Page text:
"The scholarly world is again indebted to A. C. Bhaktivedanta Swami Prabhupada. Although Bhagavad-gita has been translated many times, Prabhupada adds a translation of singular importance with his commentary."
Dr. J. Stillson Judah, Professor of the History of Religions and Director of Libraries Graduate Theological Union, Berkeley, California
"Srila Prabhupada's edition thus fills a sensitive gap in France, where many hope to become familiar with traditional Indian thought, beyond the commercial East-West hodgepodge that has arisen since the time Europeans first penetrated India. "Whether the reader be an adept of Indian spiritualism or not, a reading of the Bhagavad-gita As It Is will be extremely profitable. For many this will be the first contact with the true India, the ancient India, the eternal India."
Francois Chenique, Professor of Religious Sciences Institute of Political Studies, Paris, France
"It was as if an empire spoke to us, nothing small or unworthy, but large, serene, consistent, the voice of an old intelligence which in another age and climate had pondered and thus disposed of the same questions which exercise us"
Emerson's reaction to the Gita
"As a native of India now living in the West, it has given me much grief to see so many of my fellow countrymen coming to the West in the role of gurus and spiritual leaders. For this reason, I am very excited to see the publication of Bhagavad-gita As It Is by Sri A.C. Bhaktivedanta Swami Prabhupada. It will help to stop the terrible cheating of false and unauthorized 'gurus' and 'yogis' and will give an opportunity to all people to understand the actual meaning of Oriental culture."
Dr. Kailash Vajpeye, Director of Indian Studies Centre for Oriental Studies, The University of Mexico
"The Gita is one of the clearest and most comprehensive one, of the summaries and systematic spiritual statements of the perennial philosophy ever to have been done"
__________________________________________Aldus Huxley
"It is a deeply felt, powerfully conceived and beautifully explained work. I don't know whether to praise more this translation of the Bhagavad-gita, its daring method of explanation, or the endless fertility of its ideas. I have never seen any other work on the Gita with such an important voice and style. . . . It will occupy a significant place in the intellectual and ethical life of modern man for a long time to come."
Dr. Shaligram Shukla Professor of Linguistics, Georgetown University
"I can say that in the Bhagavad-gita As It Is I have found explanations and answers to questions I had always posed regarding the interpretations of this sacred work, whose spiritual discipline I greatly admire. If the asceticism and ideal of the apostles which form the message of the Bhagavad-gita As It Is were more widespread and more respected, the world in which we live would be transformed into a better, more fraternal place."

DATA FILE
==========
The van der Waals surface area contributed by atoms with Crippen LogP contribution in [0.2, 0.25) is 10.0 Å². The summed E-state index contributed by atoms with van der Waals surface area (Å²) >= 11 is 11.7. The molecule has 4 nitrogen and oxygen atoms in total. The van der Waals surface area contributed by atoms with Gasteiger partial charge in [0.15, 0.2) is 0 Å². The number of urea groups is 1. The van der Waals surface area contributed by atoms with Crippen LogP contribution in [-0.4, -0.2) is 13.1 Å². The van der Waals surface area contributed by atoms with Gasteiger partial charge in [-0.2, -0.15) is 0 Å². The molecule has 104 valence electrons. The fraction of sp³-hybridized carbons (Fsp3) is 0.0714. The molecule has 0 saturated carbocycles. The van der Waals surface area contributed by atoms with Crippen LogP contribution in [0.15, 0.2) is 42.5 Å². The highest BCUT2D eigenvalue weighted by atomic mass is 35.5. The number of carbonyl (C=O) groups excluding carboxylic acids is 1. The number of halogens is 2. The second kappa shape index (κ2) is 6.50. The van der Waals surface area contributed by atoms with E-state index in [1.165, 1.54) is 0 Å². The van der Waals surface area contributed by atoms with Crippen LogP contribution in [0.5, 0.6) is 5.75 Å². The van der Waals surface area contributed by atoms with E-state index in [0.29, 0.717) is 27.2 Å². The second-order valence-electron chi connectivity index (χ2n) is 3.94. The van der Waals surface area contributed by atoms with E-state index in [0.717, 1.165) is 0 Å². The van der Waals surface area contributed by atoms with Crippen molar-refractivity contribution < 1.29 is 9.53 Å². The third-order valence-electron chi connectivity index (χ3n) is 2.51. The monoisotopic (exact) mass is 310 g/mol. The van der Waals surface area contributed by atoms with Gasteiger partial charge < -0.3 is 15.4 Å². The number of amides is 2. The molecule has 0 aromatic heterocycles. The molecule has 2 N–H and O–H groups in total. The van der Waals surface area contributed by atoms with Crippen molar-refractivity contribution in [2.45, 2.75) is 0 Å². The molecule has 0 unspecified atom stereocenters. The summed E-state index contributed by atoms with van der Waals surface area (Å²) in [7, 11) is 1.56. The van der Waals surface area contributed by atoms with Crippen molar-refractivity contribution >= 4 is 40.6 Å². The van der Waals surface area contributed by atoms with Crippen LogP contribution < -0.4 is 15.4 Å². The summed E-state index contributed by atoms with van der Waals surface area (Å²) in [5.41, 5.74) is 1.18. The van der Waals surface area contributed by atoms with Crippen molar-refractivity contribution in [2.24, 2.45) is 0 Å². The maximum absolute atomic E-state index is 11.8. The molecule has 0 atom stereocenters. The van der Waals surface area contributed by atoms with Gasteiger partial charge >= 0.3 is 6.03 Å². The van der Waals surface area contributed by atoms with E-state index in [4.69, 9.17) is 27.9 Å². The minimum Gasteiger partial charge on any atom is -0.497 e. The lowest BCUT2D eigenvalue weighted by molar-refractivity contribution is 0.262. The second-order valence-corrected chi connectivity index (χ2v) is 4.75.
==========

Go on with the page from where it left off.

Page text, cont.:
Dr. Paul Lesourd, Author Professeur Honoraire, Catholic University of Paris
"When I read the Bhagavad-Gita and reflect about how God created this universe everything else seems so superfluous."
Albert Einstein
"When doubts haunt me, when disappointments stare me in the face, and I see not one ray of hope on the horizon, I turn to Bhagavad-gita and find a verse to comfort me; and I immediately begin to smile in the midst of overwhelming sorrow. Those who meditate on the Gita will derive fresh joy and new meanings from it every day."
Mahatma Gandhi
"In the morning I bathe my intellect in the stupendous and cosmogonal philosophy of the Bhagavad-gita, in comparison with which our modern world and its literature seem puny and trivial."
Henry David Thoreau
"The Bhagavad-Gita has a profound influence on the spirit of mankind by its devotion to God which is manifested by actions."
Dr. Albert Schweitzer
"The Bhagavad-Gita is a true scripture of the human race a living creation rather than a book, with a new message for every age and a new meaning for every civilization."
Sri Aurobindo
"The idea that man is like unto an inverted tree seems to have been current in by gone ages. The link with Vedic conceptions is provided by Plato in his Timaeus in which it states 'behold we are not an earthly but a heavenly plant.' This correlation can be discerned by what Krishna expresses in chapter 15 of Bhagavad-Gita."
Carl Jung
"The Bhagavad-Gita deals essentially with the spiritual foundation of human existence. It is a call of action to meet the obligations and duties of life; yet keeping in view the spiritual nature and grander purpose of the universe."
Prime Minister Nehru
"The marvel of the Bhagavad-Gita is its truly beautiful revelation of life's wisdom which enables philosophy to blossom into religion."
Herman Hess